Some youths are complaining that they are being forced by Zanu PF members to join a march in Harare on Wednesday in solidarity with President Robert Mugabe at a time when they do not have jobs.
Business operators also say they have been allegedly forced by the ruling party youth to close their shops and leave vending bays in honor of President Robert Mugabe.
This happens at a time when opposition parties are calling on the government to address economic and unemployment issues affecting the country.
Some Zanu PF members are complaining that they are being forced to be part of tomorrow’s “One Million Men March” being organized by the ruling party’s youth wing in solidarity with President Mugabe.
A Chitungwiza based Zanu PF activist, who requested to be identified only as Chamunorwa, said he is not happy that he and many others in his neighborhood were ordered by his party’s leadership to join other Zanu PF supporters in Harare’s streets to show support for Mr. Mugabe.
Other Zimbabweans, who are not members of the ruling party, also expressed the same sentiments. Elliot Munemo, who sells second-hand clothes at the popular Mupedzanhamo market, said some Zanu PF youth ordered all traders to close their businesses tomorrow and join the march.
Leorcadia Nhachi, who sells various items in the central business district, said a group of Zanu PF youth, wearing regalia emblazoned with President Mugabe’s picture raising a clenched fist, ordered all vendors to leave their wares at home tomorrow and participate in the much publicized event.
But Nhachi said she would not be part of the march.
“That’s impossible, I will not be part of that march. Marching in the streets does not bring food to my table; I have kids to feed. Instead of calling for such a march, they should tell us where the $15 billion is. They must fix the economy as a matter of urgency instead of forcing us to gather something that does not bring food to our tables.”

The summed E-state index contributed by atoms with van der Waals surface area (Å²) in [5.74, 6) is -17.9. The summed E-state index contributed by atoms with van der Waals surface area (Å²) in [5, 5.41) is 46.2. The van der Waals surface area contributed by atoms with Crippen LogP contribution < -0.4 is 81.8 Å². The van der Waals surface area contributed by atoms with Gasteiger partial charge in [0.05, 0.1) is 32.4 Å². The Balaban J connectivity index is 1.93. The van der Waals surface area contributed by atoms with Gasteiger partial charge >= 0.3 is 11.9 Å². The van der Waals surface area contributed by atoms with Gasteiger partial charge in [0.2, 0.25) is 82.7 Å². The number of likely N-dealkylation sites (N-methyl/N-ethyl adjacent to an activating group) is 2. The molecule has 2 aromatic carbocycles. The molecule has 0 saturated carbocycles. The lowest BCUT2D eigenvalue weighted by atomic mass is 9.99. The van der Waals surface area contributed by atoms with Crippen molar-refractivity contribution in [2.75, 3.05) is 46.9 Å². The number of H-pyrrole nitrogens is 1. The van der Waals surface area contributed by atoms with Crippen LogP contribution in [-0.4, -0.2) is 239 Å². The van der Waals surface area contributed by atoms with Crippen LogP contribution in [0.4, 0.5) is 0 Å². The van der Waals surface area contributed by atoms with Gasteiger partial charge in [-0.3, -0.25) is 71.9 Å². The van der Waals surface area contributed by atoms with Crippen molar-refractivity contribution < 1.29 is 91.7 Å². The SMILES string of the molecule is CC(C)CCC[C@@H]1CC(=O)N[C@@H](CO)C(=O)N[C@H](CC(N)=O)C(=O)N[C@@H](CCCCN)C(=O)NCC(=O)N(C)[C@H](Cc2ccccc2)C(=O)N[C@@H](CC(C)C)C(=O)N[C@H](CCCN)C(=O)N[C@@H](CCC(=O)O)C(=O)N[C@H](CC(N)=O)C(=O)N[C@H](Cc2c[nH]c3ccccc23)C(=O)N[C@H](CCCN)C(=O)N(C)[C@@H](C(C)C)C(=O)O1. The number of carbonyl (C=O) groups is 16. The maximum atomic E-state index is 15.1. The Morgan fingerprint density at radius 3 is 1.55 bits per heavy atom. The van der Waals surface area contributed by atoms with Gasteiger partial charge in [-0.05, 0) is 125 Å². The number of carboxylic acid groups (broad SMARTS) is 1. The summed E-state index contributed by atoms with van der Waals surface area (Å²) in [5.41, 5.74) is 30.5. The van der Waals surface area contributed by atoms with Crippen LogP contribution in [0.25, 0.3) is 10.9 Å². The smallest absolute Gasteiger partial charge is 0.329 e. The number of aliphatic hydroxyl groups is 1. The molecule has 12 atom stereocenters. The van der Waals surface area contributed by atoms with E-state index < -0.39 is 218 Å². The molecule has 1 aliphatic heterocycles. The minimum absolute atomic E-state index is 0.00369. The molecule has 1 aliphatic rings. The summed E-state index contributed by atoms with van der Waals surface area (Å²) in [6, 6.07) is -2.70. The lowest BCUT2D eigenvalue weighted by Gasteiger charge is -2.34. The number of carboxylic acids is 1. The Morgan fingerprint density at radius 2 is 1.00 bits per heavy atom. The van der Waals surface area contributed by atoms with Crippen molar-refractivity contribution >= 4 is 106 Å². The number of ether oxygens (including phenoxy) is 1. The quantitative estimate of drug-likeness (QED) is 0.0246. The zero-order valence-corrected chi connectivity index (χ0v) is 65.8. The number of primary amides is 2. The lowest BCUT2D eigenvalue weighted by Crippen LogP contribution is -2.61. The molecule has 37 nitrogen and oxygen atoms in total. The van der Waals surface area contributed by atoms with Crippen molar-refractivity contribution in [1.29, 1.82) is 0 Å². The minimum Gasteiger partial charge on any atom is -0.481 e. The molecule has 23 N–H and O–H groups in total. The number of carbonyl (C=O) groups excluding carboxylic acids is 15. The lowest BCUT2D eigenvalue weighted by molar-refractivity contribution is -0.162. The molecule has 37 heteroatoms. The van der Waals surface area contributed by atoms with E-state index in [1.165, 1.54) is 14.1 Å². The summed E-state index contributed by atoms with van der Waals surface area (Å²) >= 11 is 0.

President announced recently that Zimbabwe lost at least $15 billion in diamond proceeds due to massive leakages in Manicaland’s Chiadzwa diamond fields. This has angered Zimbabwean who are demanding a full-scale investigation into the matter and jobs that were promised by Mr. Mugabe’s party before the 2013 general elections.
Harare resident, Densford Zindoga, said most youths do not have jobs, adding that it would be foolhardy for them to march in solidarity with President Mugabe who has been employed for the last 36 years.
Zindoga said he does not want to be dragged into Zanu PF’s factionalism by attending tomorrow’s march.
Two factions – one allegedly led by First Lady Grace Mugabe and another by Vice President Emmerson Mnangagwa – are said to be fighting for the succession of the president.
For his part, President Mugabe has told the world that he would not leave office for as long as he remained sane or for as long Zimbabweans continue to re-elect him.
Secretary for policy and research in the MDCT's youth wing, Caston Matewu, said that instead of Zanu PF calling on youths to march in solidarity with a 92 year-old leader, the government should fix the economy to ensure that all youths in the country are employed.
Studio 7 failed to get a comment from Zanu PF spokesperson Simon Khaya Moyo, who was not answering his mobile phone. But Kudzai Chipanga, secretary of the Zanu PF Youth League, who is organizing Wednesday’s march, told Studio 7 by phone that his party has a lot of supporters and has no reason to force anyone to attend Wednesday’s arguing that they already have the numbers.
Chipanga said they are expecting thousands of people from the country’s 10 provinces to attend the event and are likely to exceed the one million target. President Mugabe is expected to give a keynote address at the event.
Independent political commentator Dumisani Nkomo said the march was a waste of time and resources.